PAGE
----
In this work, we evaluate the security of Merkle-Damgård (MD) hash functions and their combiners (XOR and concatenation combiners) in quantum settings. Two main quantum scenarios are considered, including the scenario where a substantial amount of cheap quantum random access memory (qRAM) is available and where qRAM is limited and expensive to access. We present generic quantum attacks on the MD hash functions and hash combiners, and carefully analyze the complexities under both quantum scenarios. The considered securities are fundamental requirements for hash functions, including the resistance against collision and (second-)preimage. The results are consistent with the conclusions in the classical setting, that is, the considered resistances of the MD hash functions and their combiners are far less than ideal, despite the significant differences in the expected security bounds between the classical and quantum settings. Particularly, the generic attacks can be improved significantly using quantum computers under both scenarios. These results serve as an indication that classical hash constructions require careful security re-evaluation before being deployed to the post-quantum cryptography schemes.
Jian Guo, Shun Li, Guozhen Liu, Phuong Pham
ePrint Report
In ToSC'20, a new approach combining Mix-Integer Linear Programming (MILP) tool and Constraint Programming (CP) tool to search for boomerang distinguishers is proposed and later used for rebound attack in ASIACRYPT'21 and CRYPTO'22. In this work, we extend these techniques to mount collision attacks on SKINNY-128-256 MMO hashing mode in classical and quantum settings. The first results of 17-round (and 15-round) free-start collision attack on this variant of SKINNY hashing mode are presented. Moreover, one more round of the inbound phase is covered leading to the best existing classical free-start collision attack of 19-round on the SKINNY-128-384 MMO hashing.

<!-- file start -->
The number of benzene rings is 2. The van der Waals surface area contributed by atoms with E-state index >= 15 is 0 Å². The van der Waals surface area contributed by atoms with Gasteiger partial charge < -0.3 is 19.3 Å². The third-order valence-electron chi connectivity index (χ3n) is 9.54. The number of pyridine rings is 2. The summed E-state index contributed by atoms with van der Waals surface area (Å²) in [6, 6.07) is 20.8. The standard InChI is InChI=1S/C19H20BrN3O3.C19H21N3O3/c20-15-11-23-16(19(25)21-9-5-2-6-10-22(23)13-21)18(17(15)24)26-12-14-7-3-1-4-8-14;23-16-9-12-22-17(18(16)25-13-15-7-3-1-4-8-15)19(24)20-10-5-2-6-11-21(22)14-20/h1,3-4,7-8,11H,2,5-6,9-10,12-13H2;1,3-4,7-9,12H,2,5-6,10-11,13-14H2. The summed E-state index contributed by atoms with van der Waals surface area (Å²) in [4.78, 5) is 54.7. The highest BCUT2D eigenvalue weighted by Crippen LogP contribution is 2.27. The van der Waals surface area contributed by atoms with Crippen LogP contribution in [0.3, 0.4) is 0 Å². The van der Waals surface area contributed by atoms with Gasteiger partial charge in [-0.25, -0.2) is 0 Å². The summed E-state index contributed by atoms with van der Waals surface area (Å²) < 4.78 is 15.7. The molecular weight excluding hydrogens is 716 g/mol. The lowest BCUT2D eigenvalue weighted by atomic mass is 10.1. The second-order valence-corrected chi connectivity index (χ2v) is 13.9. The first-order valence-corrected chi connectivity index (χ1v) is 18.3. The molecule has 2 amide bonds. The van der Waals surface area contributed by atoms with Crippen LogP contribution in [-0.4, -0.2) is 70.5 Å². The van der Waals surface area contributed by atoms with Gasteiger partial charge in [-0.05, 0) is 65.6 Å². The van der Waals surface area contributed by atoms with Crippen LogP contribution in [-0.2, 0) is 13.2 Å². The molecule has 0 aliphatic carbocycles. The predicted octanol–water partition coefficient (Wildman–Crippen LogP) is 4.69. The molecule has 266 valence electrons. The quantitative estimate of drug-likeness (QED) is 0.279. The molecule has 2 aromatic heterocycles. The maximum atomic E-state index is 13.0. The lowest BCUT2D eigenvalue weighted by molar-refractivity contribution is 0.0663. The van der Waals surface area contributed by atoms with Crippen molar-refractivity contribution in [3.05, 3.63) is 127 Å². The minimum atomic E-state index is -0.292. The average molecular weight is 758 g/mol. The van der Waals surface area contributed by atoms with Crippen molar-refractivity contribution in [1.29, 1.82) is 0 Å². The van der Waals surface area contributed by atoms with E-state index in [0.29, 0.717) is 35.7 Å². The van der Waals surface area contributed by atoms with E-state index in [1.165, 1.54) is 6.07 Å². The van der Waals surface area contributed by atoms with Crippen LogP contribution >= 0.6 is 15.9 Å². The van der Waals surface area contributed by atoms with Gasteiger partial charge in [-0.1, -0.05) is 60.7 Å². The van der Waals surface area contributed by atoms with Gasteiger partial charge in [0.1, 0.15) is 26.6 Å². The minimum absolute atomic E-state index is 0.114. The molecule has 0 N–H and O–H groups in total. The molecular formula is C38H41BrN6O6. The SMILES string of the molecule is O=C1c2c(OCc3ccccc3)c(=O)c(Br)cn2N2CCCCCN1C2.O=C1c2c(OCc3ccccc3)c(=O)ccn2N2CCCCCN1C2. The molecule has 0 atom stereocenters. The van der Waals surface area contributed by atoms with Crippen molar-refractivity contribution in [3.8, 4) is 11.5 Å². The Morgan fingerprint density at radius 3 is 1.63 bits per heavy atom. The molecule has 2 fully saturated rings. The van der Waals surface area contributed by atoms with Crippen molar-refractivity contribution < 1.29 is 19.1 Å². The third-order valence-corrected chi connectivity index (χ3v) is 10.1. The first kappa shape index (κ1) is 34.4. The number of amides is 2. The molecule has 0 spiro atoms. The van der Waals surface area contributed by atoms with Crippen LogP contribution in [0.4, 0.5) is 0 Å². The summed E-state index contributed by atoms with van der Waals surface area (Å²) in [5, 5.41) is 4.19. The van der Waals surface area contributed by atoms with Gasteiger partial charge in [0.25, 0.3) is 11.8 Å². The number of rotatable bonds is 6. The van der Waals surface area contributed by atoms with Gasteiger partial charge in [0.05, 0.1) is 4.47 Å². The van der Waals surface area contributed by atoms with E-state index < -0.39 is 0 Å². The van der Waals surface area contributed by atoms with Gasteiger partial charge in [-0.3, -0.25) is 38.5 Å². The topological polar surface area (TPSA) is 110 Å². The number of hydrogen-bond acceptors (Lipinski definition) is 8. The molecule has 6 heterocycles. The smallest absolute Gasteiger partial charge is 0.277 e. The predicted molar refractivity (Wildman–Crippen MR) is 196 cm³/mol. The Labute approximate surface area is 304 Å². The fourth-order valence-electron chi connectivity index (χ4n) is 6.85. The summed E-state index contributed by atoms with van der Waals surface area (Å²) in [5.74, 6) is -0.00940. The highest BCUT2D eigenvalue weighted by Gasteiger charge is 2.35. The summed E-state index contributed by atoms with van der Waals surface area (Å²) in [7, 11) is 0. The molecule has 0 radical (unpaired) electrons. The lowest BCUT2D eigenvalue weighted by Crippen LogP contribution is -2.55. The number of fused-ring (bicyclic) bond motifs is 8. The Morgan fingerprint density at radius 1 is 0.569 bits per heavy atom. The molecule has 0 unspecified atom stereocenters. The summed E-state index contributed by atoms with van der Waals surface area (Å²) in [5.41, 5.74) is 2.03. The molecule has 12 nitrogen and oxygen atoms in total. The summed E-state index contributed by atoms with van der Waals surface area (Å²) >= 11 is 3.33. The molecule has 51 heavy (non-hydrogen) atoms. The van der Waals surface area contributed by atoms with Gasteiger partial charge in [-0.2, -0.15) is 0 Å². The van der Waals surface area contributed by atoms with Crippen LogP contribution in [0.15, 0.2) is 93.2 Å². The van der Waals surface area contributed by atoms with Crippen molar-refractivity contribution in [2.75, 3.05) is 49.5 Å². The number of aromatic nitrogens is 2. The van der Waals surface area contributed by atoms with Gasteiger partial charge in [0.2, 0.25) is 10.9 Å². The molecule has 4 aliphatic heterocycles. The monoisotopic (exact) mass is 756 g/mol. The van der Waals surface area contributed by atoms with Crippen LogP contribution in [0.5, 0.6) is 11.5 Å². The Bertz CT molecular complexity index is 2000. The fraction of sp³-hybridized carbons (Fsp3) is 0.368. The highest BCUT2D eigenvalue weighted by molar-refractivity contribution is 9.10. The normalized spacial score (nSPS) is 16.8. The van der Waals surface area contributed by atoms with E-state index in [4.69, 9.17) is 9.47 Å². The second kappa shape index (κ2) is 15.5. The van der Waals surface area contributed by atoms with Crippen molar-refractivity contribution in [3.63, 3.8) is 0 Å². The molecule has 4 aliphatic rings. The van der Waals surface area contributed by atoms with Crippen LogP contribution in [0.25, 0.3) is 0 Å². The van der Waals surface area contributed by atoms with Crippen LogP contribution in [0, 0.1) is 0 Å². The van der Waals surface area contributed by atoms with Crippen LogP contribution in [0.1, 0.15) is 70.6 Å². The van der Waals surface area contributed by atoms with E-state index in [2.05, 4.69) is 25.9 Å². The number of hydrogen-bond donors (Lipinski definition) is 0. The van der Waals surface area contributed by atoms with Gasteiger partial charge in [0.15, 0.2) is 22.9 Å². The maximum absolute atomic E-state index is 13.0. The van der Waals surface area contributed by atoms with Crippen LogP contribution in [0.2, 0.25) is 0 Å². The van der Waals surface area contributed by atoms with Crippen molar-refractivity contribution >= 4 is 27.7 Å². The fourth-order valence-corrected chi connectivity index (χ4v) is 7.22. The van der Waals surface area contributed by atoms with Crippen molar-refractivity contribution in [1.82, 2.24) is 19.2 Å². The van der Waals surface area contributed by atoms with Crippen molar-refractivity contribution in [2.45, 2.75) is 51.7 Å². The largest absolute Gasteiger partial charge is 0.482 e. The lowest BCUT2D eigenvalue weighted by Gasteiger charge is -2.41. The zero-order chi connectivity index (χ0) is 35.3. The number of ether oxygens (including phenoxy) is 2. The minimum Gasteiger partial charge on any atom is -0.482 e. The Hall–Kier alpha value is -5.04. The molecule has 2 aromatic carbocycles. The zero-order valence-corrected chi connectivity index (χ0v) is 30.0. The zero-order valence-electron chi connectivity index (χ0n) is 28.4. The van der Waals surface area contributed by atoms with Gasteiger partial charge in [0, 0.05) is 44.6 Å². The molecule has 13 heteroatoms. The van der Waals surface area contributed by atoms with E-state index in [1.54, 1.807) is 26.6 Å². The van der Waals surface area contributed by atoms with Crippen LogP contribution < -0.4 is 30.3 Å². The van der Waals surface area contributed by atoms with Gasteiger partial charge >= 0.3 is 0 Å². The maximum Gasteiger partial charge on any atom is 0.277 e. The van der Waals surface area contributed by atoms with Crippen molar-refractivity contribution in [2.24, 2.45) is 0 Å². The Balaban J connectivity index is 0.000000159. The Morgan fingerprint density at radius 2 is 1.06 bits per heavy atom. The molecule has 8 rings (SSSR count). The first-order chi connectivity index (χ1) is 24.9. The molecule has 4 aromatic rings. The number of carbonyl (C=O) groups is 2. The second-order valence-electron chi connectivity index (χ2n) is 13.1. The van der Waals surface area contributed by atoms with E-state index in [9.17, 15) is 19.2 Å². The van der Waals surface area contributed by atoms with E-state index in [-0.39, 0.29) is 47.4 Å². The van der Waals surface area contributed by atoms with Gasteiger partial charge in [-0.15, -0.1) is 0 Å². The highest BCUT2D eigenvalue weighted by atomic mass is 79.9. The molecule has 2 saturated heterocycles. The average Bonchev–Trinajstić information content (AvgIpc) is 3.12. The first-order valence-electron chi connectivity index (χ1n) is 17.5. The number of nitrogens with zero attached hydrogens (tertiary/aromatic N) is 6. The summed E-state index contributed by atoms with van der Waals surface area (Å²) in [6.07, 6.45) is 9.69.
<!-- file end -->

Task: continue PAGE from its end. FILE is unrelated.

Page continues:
Jonathan Bootle, Alessandro Chiesa, Ziyi Guan, Siqi Liu
ePrint Report
Interactive oracle proofs (IOPs) are a generalization of probabilistically checkable proofs that can be used to construct succinct arguments. Improvements in the efficiency of IOPs lead to improvements in the efficiency of succinct arguments. The key efficiency goals are achieving provers that run in linear time and verifiers that run in sublinear time, where the time complexity is with respect to the (nondeterministic) time complexity of the proved computation.

For any given finite field $\mathbb{F}$, we construct IOPs for the correctness of (nondeterministic) arithmetic computations over $\mathbb{F}$ with linear-time prover and polylogarithmic query complexity. Specifically, our IOPs work for the NP-complete language R1CS, which in particular captures arithmetic circuit satisfiability, and for the algebraic automata problem. The IOPs imply succinct arguments for (nondeterministic) arithmetic computations over any finite field with linear-time proving (given black-box access to a linear-time collision-resistant hash function). The argument for algebraic automata also achieves sublinear verification time.

The construction leverages recent applications of reverse-multiplication-friendly embeddings and precomputation techniques to amortize the cost of expensive operations. These tools enable us to overcome a key limitation in prior works that required the field $\mathbb{F}$ to be large.
ePrint Report